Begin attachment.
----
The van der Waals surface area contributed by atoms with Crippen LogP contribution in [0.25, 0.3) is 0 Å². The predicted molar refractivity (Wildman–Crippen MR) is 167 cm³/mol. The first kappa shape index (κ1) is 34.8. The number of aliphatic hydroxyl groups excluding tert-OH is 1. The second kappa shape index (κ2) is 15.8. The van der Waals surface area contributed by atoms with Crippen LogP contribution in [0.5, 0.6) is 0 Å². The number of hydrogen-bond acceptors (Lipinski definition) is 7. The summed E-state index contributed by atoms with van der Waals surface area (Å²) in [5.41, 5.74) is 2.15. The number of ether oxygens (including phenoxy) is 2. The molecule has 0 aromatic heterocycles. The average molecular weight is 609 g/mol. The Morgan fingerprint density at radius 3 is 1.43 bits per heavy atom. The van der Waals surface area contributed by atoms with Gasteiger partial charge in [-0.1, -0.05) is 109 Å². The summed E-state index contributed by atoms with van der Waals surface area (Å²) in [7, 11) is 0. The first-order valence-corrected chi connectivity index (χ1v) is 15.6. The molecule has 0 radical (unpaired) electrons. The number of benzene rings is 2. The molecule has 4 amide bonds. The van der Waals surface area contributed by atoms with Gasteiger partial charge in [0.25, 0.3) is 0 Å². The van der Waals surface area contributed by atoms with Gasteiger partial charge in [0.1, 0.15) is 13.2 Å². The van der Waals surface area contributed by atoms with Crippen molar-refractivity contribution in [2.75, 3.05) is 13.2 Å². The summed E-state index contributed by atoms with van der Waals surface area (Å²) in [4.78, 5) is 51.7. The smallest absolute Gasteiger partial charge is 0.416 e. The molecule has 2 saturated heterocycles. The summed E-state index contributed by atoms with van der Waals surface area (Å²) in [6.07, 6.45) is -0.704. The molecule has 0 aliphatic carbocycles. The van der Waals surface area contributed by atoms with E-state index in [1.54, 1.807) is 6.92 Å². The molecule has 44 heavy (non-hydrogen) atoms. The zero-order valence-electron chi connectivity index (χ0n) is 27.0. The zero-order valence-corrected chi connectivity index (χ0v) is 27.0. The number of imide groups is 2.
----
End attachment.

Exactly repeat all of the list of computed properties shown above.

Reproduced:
The van der Waals surface area contributed by atoms with Crippen LogP contribution in [0.25, 0.3) is 0 Å². The predicted molar refractivity (Wildman–Crippen MR) is 167 cm³/mol. The first kappa shape index (κ1) is 34.8. The number of aliphatic hydroxyl groups excluding tert-OH is 1. The second kappa shape index (κ2) is 15.8. The van der Waals surface area contributed by atoms with Crippen LogP contribution in [0.5, 0.6) is 0 Å². The number of hydrogen-bond acceptors (Lipinski definition) is 7. The summed E-state index contributed by atoms with van der Waals surface area (Å²) in [5.41, 5.74) is 2.15. The number of ether oxygens (including phenoxy) is 2. The molecule has 0 aromatic heterocycles. The average molecular weight is 609 g/mol. The Morgan fingerprint density at radius 3 is 1.43 bits per heavy atom. The van der Waals surface area contributed by atoms with Gasteiger partial charge in [-0.1, -0.05) is 109 Å². The summed E-state index contributed by atoms with van der Waals surface area (Å²) in [7, 11) is 0. The first-order valence-corrected chi connectivity index (χ1v) is 15.6. The molecule has 0 radical (unpaired) electrons. The number of benzene rings is 2. The molecule has 4 amide bonds. The van der Waals surface area contributed by atoms with Gasteiger partial charge in [0.25, 0.3) is 0 Å². The van der Waals surface area contributed by atoms with Gasteiger partial charge in [0.1, 0.15) is 13.2 Å². The van der Waals surface area contributed by atoms with Crippen molar-refractivity contribution in [2.75, 3.05) is 13.2 Å². The summed E-state index contributed by atoms with van der Waals surface area (Å²) in [4.78, 5) is 51.7. The smallest absolute Gasteiger partial charge is 0.416 e. The molecule has 2 saturated heterocycles. The summed E-state index contributed by atoms with van der Waals surface area (Å²) in [6.07, 6.45) is -0.704. The molecule has 0 aliphatic carbocycles. The van der Waals surface area contributed by atoms with E-state index in [1.54, 1.807) is 6.92 Å². The molecule has 44 heavy (non-hydrogen) atoms. The zero-order valence-electron chi connectivity index (χ0n) is 27.0. The zero-order valence-corrected chi connectivity index (χ0v) is 27.0. The number of imide groups is 2.